Safety of 24-hour in-home care? - AgingCare.com

Safety of 24-hour in-home care?

Follow
Share

My siblings and I are considering 24-hour in-home care for our parents, however, none of us will be living with them. Is it safe to have 24-hour caregivers (2 or 3 shifts) without another family member there to watch over them? Or is it safer for them to be in a nursing home? They are mostly bed-ridden and need help getting into their wheelchairs for a few hours a day. They are also in the early stages of dementia -- but only people who know them would recognize it. They have done better in healing from their health challenges while being at home and with each other, than when they were separated and in different rooms in the nursing rehab center.

This question has been closed for answers. Ask a New Question.
26

Answers

Show:
1 2 3
Louwms, yes we are similar! My husband, too, is reclusive, and I'm outgoing. I did a lot of traveling before his last decline and I'm hoping to again. He has gotten used to the caregiver and I've been experimenting recently with having her do overnights so hoping to ease back into traveling! One thing I have found is that consistency is so important. I'm hoping caregiver and I will become interchangeable soon! It took me a year to find someone I could really trust but once I did, it has been so freeing. I think I've said before, I have cameras so I can keep an eye on things. I sleep in the same room with him and lock the bedroom door so he can't wander at night. And, his anti anxiety meds, along with melatonin, help him sleep through the night. Like everyone else here, we just keep truckin one day at a time.
Helpful Answer (1)
Report

Jazzy2 I'm similar, 70 with 82 spouse, dementia (Parkinson's probably) We are trying home helpers and will try day stays nearby. We do plan to use one week respite stays occasionally for my sake. He's reclusive, I'm outgoing. Tough making these changes!
Helpful Answer (0)
Report

Nursing home over in home care with an agency. Not even close.
Helpful Answer (0)
Report

jeannegibbs

to finish what I wanted to say, the one facility my mom was at, medications was separate (and expensive)

Commenting on your post about having people around to look out for residents, this same facility, a man died, because he could not breathe. There was an STNA on duty but he did not know what to do. He tried to track down the nurse on duty, but it took a while. It was so bad, that he even asked men who were at the facility to do a survey, if they could help. End result, nurse came, thought the man cou ld breathe better, no improvement, paramedics called tried to revive the man, took him to the hospital, he died.
Helpful Answer (0)
Report

jeannegibbs

Just curious. Wher
Helpful Answer (0)
Report

Thank you all for your answers. You have all been very helpful. I feel so blessed to have a community, like this, which I can turn to for help. God bless you all!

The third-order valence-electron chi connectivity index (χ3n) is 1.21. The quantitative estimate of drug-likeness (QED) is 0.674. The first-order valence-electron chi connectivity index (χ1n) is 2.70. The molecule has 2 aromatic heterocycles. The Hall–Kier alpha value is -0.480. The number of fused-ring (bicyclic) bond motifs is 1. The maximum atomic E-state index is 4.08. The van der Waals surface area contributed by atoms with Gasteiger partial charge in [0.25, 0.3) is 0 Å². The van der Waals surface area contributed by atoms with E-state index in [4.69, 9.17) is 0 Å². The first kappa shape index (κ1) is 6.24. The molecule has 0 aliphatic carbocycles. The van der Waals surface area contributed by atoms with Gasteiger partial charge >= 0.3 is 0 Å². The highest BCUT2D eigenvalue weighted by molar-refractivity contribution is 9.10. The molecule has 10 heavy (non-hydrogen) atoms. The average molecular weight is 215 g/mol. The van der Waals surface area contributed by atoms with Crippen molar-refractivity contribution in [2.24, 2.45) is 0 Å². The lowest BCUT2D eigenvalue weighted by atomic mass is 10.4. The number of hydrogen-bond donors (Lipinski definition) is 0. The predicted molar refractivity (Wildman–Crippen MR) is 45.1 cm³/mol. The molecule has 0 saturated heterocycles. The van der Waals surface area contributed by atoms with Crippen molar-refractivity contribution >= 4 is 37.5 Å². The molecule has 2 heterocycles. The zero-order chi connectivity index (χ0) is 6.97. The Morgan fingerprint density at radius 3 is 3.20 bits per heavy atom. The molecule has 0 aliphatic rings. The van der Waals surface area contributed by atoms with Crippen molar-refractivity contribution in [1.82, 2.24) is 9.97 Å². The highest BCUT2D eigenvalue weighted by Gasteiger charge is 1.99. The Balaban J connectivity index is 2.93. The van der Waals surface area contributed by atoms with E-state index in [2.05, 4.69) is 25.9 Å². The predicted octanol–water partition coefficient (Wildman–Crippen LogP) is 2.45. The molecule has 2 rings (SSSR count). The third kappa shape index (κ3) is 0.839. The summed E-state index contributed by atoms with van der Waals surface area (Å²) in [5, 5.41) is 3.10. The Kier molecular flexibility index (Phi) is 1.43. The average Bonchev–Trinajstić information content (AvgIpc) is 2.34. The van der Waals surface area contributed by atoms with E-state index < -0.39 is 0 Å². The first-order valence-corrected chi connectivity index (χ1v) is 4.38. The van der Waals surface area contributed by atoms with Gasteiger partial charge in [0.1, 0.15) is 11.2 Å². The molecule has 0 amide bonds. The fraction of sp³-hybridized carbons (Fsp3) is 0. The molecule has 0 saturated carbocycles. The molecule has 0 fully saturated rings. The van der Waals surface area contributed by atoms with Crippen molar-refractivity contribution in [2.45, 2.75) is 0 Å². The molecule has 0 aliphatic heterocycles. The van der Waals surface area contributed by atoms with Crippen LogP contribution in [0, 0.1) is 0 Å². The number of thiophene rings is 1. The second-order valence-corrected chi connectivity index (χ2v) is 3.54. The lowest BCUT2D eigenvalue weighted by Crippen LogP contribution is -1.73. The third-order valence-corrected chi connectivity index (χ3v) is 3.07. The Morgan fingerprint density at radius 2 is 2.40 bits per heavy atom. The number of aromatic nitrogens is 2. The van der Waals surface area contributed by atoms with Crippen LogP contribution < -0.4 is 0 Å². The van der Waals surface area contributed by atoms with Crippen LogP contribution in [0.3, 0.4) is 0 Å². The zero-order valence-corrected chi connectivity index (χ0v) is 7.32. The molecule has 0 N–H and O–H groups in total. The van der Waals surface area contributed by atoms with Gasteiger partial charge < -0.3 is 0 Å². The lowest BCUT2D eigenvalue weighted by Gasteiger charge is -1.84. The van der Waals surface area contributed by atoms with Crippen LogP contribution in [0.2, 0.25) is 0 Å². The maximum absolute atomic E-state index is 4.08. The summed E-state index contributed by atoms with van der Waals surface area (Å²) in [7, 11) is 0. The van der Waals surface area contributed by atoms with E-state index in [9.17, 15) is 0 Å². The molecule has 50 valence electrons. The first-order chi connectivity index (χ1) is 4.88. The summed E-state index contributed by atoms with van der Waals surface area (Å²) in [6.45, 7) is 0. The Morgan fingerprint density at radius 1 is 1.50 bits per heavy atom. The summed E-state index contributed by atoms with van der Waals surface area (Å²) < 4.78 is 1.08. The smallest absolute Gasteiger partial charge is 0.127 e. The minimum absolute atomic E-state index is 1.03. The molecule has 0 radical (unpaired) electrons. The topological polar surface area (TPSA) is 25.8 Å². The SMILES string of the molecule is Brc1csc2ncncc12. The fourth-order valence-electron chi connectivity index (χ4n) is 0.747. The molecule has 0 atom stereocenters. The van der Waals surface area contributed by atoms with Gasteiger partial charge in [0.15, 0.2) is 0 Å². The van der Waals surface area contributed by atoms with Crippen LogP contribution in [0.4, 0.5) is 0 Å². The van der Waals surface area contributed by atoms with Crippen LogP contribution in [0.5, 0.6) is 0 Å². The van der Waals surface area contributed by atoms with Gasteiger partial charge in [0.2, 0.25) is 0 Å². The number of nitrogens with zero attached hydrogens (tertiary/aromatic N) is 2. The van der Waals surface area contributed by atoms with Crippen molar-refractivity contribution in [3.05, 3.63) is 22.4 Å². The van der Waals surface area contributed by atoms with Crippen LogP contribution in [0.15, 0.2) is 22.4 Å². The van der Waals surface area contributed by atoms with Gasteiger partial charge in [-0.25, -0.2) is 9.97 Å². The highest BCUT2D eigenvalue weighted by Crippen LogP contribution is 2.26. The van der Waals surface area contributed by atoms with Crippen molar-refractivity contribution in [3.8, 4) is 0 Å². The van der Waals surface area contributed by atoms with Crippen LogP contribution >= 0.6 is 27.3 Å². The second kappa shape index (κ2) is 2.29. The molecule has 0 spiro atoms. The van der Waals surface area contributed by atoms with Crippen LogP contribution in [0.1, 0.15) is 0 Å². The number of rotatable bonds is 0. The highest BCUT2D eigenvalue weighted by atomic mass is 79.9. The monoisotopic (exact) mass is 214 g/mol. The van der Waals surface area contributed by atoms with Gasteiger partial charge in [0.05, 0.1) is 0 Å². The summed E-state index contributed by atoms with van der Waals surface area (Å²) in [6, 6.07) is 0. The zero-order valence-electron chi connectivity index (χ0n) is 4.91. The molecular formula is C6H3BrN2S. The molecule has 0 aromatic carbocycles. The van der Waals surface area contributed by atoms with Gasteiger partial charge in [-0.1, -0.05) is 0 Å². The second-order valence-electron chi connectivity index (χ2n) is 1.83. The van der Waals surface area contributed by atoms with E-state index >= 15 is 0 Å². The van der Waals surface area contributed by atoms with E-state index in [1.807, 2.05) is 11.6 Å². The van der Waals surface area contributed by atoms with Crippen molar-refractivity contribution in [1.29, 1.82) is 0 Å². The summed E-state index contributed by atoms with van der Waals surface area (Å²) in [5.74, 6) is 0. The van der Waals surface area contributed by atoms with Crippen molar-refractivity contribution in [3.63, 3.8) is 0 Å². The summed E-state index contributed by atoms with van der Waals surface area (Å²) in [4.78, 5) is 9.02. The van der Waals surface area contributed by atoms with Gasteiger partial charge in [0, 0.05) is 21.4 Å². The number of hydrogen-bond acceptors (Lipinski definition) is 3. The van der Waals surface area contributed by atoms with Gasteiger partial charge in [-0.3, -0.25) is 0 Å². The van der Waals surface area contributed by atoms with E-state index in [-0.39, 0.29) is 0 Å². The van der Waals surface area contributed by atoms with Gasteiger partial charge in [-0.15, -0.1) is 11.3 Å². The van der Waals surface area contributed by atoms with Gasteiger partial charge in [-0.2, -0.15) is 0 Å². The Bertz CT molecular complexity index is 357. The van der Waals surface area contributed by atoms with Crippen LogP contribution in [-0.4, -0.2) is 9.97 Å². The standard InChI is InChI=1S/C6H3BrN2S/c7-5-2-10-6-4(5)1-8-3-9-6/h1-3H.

Helpful Answer (0)
Report

I also have a camera focused on the room where I keep valuables. Caregivers have been told not to go in there. If anyone ever does, the system will alert me and I can call and ask if I can help. I've never had problems with agency but private care is a different story.
Helpful Answer (1)
Report

I have cameras in my home to monitor my husbands care when I'm not at home. I also have assistance from hospice in addition to the daily caregiver.
Helpful Answer (1)
Report

There are benefits to having someone come in 24/7 to care for your parents.
There are also benefits to placing them in a facility, assisted living or if they need medical care a "nursing home"
If you go the route of having someone care for them at home I suggest that you get an agency.
The people are bonded and there is the assurance that if someone is ill they can call for a replacement. And if there are problems you can always ask the agency to send someone else.
The benefit also of in home care is that they are comfortable.
The benefit of a facility is that there is someone 24/7 and a full staff.

You might also want to contact Hospice to determine if they are both Hospice qualified. This will also get you a nurse into the house once a week as well as a CNA for both at least 2 maybe 3 times a week and you will also have supplies provided as well as any equipment that is needed to help.

If you decide to have someone come into the house get a safe to place valuables in or better yet remove them from the house.
And now would be a good time to disperse the items that are in the house that will go to you or the siblings. This may upset them but just tell them that you are taking them for safekeeping. Sell what is not needed.
When and if they have to be moved to a facility for more care it will be easier to sell the house.
Helpful Answer (1)
Report

What do your parents say? I am a 72 year old taking care of my 80 year old husband with advanced Parkinsons and dementia. My preference when the time comes is to go to AL. I've always been very social and like all the activities. My husband, on the other hand, is an introvert We have friends who still visit him. I've tried taking him to day care but he hates it. He asked me to promise to let him die at home like his father before him and grandfather before him. I have an assistant 6 hours a day who is a lifesaver. She is from an agency. I've had bad experiences with outside help. I just think it's such an individual matter. There are pluses and minuses to both. Go with what makes them happiest. And, for sure, do not split them up. They have each other. That's more important than anything, even health and safety.
Helpful Answer (4)
Report

1 2 3
This question has been closed for answers. Ask a New Question.
Related
Questions